Connect with us


The Raptors (Ridgefield Raptors that is) are coming to Edmonton next summer


4 minute read

At first word that the Raptors will be spending a few days in Edmonton next summer, sports fans might be excused for jumping up and down at the thought of a high-profile NBA event.

But the Raptors under discussion play another game — baseball — and they’re based not in Toronto but in Ridgefield, Wash., a small centre near the Washington-Oregon border which claims fewer than 10,000 residents in its Wikipedia profile. Edmonton — officially labeled the Riverhawks — is now a partner in the West Coast League, which develops college players and has seen several top prospects selected in recent Major League Baseball drafts.

Also joining this week are teams based in Kamloops and Nanaimo, bringing the British Columbia contingent to four teams. Victoria and Kelowna were already members of what now is a 15-team organization.

Teams currently occupy Yakima, Wenatchee, Walla Walla and Port Angeles in Washington, as well as Bend, Corvallis and other communities in Oregon.

The city of Edmonton confirmed months ago that the Edmonton Prospects of the Western Canadian Baseball League would not be returning to Re/Max Field. Several years of association with Pat Cassidy and the Prospects had led to difficult feelings on both sides.

The Prospects are developing a new facility in Stony Plain. It will be ready for competition in 2022. Cassidy has said his team will find another place to play in 2021. All comments on next year and beyond are based, of course, on the progress of local, provincial and national fights against COVID.

Randy Gregg, the former Edmonton Oilers defenceman who led the new group’s campaign to function in Re/Max Field, unveiled his new organization at a well-attended news conference and said several options concerning the WCBL were considered but “there were continuing roadblocks.”

During months of negotiation, Gregg and his supporters did not communicate with the public. Neither did city council. “When you sign a non-disclosure agreement, you have to abide by it. Your signature has to mean something,” he said.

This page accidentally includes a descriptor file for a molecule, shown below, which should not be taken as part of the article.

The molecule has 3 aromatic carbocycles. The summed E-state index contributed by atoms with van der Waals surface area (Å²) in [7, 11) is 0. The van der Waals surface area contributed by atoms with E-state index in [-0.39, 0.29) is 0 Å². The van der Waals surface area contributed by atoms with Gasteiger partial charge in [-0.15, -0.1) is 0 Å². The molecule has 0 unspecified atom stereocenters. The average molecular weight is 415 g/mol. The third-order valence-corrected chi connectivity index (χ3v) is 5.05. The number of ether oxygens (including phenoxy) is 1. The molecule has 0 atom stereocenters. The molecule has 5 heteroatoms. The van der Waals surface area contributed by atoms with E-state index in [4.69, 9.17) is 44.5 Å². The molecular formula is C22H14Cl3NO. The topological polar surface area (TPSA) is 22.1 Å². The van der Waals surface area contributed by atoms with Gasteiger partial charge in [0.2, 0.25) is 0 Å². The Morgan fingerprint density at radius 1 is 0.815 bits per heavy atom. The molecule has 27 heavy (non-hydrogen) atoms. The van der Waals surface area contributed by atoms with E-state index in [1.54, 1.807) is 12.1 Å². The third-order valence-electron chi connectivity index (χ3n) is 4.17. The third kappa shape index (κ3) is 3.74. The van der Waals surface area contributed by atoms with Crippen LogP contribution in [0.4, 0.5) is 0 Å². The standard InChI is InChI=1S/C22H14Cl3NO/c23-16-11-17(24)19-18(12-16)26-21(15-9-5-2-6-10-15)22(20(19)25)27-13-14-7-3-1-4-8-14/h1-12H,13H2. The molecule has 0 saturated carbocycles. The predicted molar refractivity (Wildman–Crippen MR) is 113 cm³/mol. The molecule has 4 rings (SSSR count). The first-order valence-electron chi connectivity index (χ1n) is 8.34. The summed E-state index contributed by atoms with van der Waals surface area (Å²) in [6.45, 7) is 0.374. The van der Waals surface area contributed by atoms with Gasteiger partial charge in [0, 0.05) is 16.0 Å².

Gregg insisted the Riverhawks organization has no ill feelings about the WCBL. “It might have worked well,” he said. A few casual remarks were made about the potential value to this entire region if both the WCBL and the WCL are profitable.

The Edmonton approach includes sharing in travel costs for existing West Coast League teams. Similar situations made it difficult for a pair of so-called “independent” teams to operate in the years after the Edmonton Trappers were sold and Edmonton had no significant baseball.

Gregg is convinced the new load of travel costs will not be insurmountable. The Riverhawks are a collection of 28 contributors. He also pointed out that at least a couple of Edmonton’s new partners are owned or controlled by owners with major-league connections.’

“We’ve got a big job ahead of us,” he said. “We know that a lot of baseball fans have never seen a game at Re/Max Field.”

As things were unfolding between the Prospects and city officials, there were regular suggestions that no lease would have been granted for the WCBL in 2021. “Can you imagine what it would feel like to have no baseball for maybe three or four years in this great sports city?”

Last week our nation ran into a spree of high-profile miracles

Follow Author


Red Deer family needs a little support as toddler spends 3rd birthday in Children’s Hospital

Published on

Article submitted by Roxzane Sisson Armstrong.

It’s time for:  💗Coffee for Codeigh!💗
This is a challenge I am starting for my sweet cousin’s fundraiser.
Please share, share, share and have some fun challenging others!
Details in the pictures attached.
Fundraiser can be found at:

From gofundme

It’s been about a month since our last update. When last we left you, Codeigh Mae was in the hospital for a “tune up” to her dialysis as we attempted to manage her ever changing sodium levels.

Her and Dad spent close to two weeks at the children’s hospital making changes to various medications and when we came home, Codeigh Mae’s hospital schedule was changed to twice a week – once for Albumin and bloodwork and once to get a shot to increase her red blood cell count, which seemed to keep dropping – a common complication of Congenital Nephrotic Syndrome and the secondary conditions it causes, such as blood clots and low iron.